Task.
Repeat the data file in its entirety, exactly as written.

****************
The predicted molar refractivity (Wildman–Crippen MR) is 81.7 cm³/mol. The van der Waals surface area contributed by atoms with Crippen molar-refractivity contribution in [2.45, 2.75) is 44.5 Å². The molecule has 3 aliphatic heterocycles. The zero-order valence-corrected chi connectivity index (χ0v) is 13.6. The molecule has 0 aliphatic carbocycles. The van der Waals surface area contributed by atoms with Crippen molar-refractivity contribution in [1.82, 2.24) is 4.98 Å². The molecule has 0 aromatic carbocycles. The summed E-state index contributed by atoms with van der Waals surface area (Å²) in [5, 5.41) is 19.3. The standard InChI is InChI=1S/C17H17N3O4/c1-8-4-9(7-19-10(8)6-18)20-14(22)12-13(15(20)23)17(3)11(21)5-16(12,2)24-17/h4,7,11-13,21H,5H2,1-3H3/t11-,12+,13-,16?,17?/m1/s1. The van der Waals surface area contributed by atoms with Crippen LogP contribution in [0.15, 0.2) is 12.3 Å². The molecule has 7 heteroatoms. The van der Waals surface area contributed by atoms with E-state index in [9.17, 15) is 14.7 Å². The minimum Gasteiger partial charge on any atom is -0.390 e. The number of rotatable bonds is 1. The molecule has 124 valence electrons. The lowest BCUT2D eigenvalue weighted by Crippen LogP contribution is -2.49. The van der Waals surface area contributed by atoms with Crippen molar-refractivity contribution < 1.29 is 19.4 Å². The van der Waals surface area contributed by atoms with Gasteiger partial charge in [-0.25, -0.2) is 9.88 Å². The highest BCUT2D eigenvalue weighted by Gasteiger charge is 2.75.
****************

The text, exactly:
The predicted molar refractivity (Wildman–Crippen MR) is 81.7 cm³/mol. The van der Waals surface area contributed by atoms with Crippen molar-refractivity contribution in [2.45, 2.75) is 44.5 Å². The molecule has 3 aliphatic heterocycles. The zero-order valence-corrected chi connectivity index (χ0v) is 13.6. The molecule has 0 aliphatic carbocycles. The van der Waals surface area contributed by atoms with Crippen molar-refractivity contribution in [1.82, 2.24) is 4.98 Å². The molecule has 0 aromatic carbocycles. The summed E-state index contributed by atoms with van der Waals surface area (Å²) in [5, 5.41) is 19.3. The standard InChI is InChI=1S/C17H17N3O4/c1-8-4-9(7-19-10(8)6-18)20-14(22)12-13(15(20)23)17(3)11(21)5-16(12,2)24-17/h4,7,11-13,21H,5H2,1-3H3/t11-,12+,13-,16?,17?/m1/s1. The van der Waals surface area contributed by atoms with Crippen LogP contribution in [0.15, 0.2) is 12.3 Å². The molecule has 7 heteroatoms. The van der Waals surface area contributed by atoms with E-state index in [9.17, 15) is 14.7 Å². The minimum Gasteiger partial charge on any atom is -0.390 e. The number of rotatable bonds is 1. The molecule has 124 valence electrons. The lowest BCUT2D eigenvalue weighted by Crippen LogP contribution is -2.49. The van der Waals surface area contributed by atoms with Crippen molar-refractivity contribution < 1.29 is 19.4 Å². The van der Waals surface area contributed by atoms with Gasteiger partial charge in [-0.25, -0.2) is 9.88 Å². The highest BCUT2D eigenvalue weighted by Gasteiger charge is 2.75.